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I just started learning how to play piano and only know how to play it note after note. So when I play a song I just play it by memorizing the notes, but not knowing what the chord is or understand playing a chord very much, which also doesn't help when I go to a chord website. For example they have:

chord

What I understand was that in order to play the first sentence: "Up on Melancholy Hill, there's a plastic tree" exactly or similar to what it sounded like in the actual song, I had to play a sequence of note which is: "F# A G F# E F# D B B A D E"

But I don't understand how do all of the chord given on the site come together. As in they tell you that they are these certain chords (D, A, etc..) but not exactly how to use them for the melody, or is it not for the melody as these are called "chord websites", then how do you use it?

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First match the melody to the words. Then you can apply the chords. From the word "Up" through the word "plastic" one plays a D chord (or some variant thereof). The bass line and strum patterns are up to the player. Next from "tree" through "with" one plays an A chord (or variant). Continue to the end of the song changing chords on the note associated with the syllable which has the new chord name above. The last word "dream" starts with a G chord and then switches to an A chord somewhere; I assume there's a long note associated so I would switch on a bar line.

This is a bare-bones set of notes for a song. It's rather common (I've used it) but one has to had the rhythm and bass line also one has to know the melody.

  • But why is it that the D chord i have to play but during the melody, i play other notes which are not in the chord as well? – Matias Tresch Jul 15 '18 at 16:35
  • Strum patterns? It's a piano question. – Tim Jul 15 '18 at 17:33
  • Perhaps just accompaniment patterns would be more inclusive. I think of all of them as strum patterns. – ttw Jul 15 '18 at 21:43
  • Melodies need not necessarily consist of only chord tones. There are several obvious ones: passing tones between chord tones, neighbor tones above or below chord tones, combinations of these into turns or mordents, more complicated things like a cambiata, etc. – ttw Jul 15 '18 at 21:48
  • @ttw is there anyway of learning or a name for these things? I want to learn about chord and how they are used to make melodies but what got me confused was that there are notes that aren't in the chord but they sound really good. TLDR: wanting to learn combination of notes to make good sounding and consistent (the use of chord) melodies (specificly vocal) – Matias Tresch Jul 16 '18 at 3:49
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Well, the chords don't tell you how to play them, they just tell you which notes to play. Then, you can apply any arrangement you like. The most basic one, for D chord, for example, could be: D octave on the left hand (whole note); D F# A chord on the right (4 quarter notes). So, knowing the rhythm of the song, if you played this, switching to A at the right time, and sang along, it should work.

Answering you question more directly: the website won't tell you how to use them, but certainly they are meant to be played along with the melody.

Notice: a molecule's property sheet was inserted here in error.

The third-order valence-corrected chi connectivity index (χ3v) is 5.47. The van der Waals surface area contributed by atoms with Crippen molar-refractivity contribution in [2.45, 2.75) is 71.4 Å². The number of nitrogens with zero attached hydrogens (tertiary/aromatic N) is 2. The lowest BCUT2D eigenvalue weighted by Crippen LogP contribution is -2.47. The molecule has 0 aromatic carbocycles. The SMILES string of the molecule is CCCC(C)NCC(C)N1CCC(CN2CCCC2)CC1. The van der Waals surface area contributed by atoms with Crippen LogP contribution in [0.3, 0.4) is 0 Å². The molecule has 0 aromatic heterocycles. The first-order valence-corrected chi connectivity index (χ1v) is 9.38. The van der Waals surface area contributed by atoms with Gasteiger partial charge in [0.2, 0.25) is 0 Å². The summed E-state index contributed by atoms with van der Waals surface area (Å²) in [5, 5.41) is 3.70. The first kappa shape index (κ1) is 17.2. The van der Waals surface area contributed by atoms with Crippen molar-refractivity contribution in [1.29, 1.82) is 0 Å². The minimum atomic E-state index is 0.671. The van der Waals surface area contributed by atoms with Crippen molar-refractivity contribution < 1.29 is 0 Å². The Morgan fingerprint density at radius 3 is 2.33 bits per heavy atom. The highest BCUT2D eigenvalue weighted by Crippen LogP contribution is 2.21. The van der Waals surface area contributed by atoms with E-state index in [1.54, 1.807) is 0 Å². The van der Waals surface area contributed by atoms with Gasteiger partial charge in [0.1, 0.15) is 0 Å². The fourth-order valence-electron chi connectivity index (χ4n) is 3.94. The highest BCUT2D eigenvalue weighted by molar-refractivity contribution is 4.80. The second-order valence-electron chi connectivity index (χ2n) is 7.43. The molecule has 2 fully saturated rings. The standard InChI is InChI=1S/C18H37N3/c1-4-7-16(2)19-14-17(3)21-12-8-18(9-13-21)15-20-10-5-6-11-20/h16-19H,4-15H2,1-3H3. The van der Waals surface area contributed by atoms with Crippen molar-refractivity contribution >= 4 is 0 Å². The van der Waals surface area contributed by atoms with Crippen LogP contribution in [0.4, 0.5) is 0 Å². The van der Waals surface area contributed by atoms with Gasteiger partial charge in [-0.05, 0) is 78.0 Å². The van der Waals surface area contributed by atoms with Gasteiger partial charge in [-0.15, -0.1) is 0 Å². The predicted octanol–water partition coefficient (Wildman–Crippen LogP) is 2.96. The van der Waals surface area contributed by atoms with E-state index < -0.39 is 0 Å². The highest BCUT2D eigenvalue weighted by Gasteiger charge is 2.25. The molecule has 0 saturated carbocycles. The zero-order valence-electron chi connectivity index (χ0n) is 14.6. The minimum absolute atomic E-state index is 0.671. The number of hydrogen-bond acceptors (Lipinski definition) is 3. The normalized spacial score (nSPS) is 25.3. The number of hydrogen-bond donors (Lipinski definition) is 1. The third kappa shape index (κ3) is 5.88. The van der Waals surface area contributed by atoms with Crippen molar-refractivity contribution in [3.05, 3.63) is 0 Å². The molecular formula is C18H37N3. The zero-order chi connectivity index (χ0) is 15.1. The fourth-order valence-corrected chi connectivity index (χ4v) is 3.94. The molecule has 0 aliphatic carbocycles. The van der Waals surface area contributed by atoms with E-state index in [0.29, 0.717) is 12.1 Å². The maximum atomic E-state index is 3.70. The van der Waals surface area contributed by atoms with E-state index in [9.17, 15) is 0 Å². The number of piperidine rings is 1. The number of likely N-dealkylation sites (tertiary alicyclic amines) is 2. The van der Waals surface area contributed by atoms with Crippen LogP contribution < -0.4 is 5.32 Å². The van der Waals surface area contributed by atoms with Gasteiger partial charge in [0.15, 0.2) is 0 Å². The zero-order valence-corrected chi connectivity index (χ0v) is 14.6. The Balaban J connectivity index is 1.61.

You seem a bit skeptical about this, because the melody contains so many notes outside the chords, right? Well, this is very common. The melody would be very poor if it only contained chord notes. But either way, it's not a strange melody for a D chord. It keeps coming back to D, F# or A, which are the chord notes. The G, for example, is a transition from A to F#. The E resolves to F#, and the B resolves to A. So it all makes sense and sounds good along with a D major chord.

In the future you can come up with nice arrangements and rhythm patterns to play along with the melody, maybe even add some notes do the chords, or play secondary melodies or whatever goes better with the given melody. Even though the chords don't tell you "how to use them for the melody", you will know how. Just practice.

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There are two different skills/knowledge sets at work here: music theory and accompanying (often abbreviated, at least in jazz music, to 'comping)

Music theory describes how/why music "works" (sounds good). It explains the difference between major chords, minor chords, augmented chords, and any number of a couple hundred different types of chords. It teaches the composer how to resolve one chord into another in a way that's satisfying. It's one of the ways in which music creates tension and offers release.

'Comping, on the other hand, specifically relates to harmony instruments like bass (guitar), guitar, and/or piano/keyboard. Obviously people can play melody on harmony instruments, but the main purpose of playing a harmony instrument is that it gives you the flexibility to do both (in other words, nobody would go to see a brilliant piano soloist who's only playing one note at a time).

To be a successful musician, you really need both. Music theory gives you the "what", 'comping gives you the "how".

My advice? Start taking lessons from a reputable piano teacher. This is THE single thing that will most help any budding musician.

If you're determined to go it alone, then I'd suggest picking up a book on accompanying. I know that Mark Levine's The Jazz Piano Book has a whole chapter devoted to 'comping, but not having it in front of me, I don't know how much jazz theory one needs to know.

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